Texas Track Sues CART

From Associated Press

Texas Motor Speedway sued CART on Tuesday, seeking millions of dollars that were lost because of the last-minute cancellation of a race.

The inaugural Firestone Firehawk 600 was postponed only two hours before it was to start because drivers complained of dizziness during practice, when they reached speeds of more than 230 mph on the high-banked, 1 1/2-mile track.

Eddie Gossage, the speedway’s general manager, said CART would have known about the potential problems had it done proper testing. The 24-degree banking is unprecedented for the Champ cars and contributed to the G-forces that made the drivers dizzy.

“The symptoms suffered and the G-forces are caused by driving too fast,” Gossage said. “CART is totally responsible for regulating the maximum speed of its race cars, not Texas Motor Speedway, and CART refused to regulate it.”


CART issued a statement late Tuesday, claiming the lawsuit was without merit and questioning the speedway’s action.

“CART finds it curious that Texas Motor Speedway apparently has decided that focusing its energies in a lawsuit against CART for hyperimaginative damages is more important than accepting the seriousness of the driver safety issues raised at the track,” the statement read.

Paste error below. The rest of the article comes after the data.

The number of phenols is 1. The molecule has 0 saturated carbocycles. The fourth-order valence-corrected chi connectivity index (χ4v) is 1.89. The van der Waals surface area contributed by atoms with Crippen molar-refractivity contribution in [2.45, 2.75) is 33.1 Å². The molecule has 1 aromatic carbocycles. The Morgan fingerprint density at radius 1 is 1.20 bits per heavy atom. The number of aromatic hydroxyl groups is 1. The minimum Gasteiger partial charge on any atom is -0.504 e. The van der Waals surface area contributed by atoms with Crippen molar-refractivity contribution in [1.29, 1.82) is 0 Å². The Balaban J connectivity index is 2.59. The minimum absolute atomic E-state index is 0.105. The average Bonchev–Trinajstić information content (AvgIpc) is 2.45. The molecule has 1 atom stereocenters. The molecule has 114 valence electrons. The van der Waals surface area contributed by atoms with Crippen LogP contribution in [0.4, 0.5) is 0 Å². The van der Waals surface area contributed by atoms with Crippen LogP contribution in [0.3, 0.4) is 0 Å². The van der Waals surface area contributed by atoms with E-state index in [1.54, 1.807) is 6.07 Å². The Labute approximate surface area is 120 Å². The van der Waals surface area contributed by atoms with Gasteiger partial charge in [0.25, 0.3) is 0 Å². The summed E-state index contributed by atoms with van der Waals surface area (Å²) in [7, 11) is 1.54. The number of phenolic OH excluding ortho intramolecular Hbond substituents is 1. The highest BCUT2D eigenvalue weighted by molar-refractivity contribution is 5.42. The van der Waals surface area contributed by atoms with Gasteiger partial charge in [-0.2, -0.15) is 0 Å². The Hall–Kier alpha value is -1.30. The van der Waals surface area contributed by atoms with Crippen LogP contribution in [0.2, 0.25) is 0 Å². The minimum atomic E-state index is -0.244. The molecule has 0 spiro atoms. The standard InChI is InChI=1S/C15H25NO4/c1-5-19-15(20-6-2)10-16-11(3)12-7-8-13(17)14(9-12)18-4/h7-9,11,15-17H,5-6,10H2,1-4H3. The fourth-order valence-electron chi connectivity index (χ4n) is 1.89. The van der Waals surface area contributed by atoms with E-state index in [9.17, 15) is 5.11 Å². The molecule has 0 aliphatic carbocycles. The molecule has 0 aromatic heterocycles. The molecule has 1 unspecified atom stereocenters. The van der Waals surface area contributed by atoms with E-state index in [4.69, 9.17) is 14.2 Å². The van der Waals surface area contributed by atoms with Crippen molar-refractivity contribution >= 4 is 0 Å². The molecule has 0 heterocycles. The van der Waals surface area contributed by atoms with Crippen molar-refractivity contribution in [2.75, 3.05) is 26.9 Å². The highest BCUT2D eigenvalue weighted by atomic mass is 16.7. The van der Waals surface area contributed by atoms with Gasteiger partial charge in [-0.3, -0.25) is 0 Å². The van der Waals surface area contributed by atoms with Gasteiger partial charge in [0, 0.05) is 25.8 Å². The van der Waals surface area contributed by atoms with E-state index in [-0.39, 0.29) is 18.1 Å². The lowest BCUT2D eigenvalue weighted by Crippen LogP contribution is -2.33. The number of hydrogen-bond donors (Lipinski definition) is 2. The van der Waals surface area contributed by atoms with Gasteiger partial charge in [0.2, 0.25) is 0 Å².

“CART also believes any legal action that trivializes driver and fan safety must be defended against any cost,” the statement said.

Gossage, in letters and faxes to CART officials months before the event, had questioned whether speeds of more than 230 mph would be safe in Texas. He said he had been assured CART was ready to race at his track.


CART officials based their evaluation of the track on testing by several individual teams, but never did any open testing for the April 29 race.

The lawsuit, filed Tuesday in the 393rd District Court in Denton County, seeks the return of the purse and sanction fee paid by TMS to CART, in addition to unspecified compensation for expenses incurred by the speedway, lost profits and other damages.

Gossage said he couldn’t reveal the exact amount of money being sought by the speedway, other than to say it was “millions of dollars.”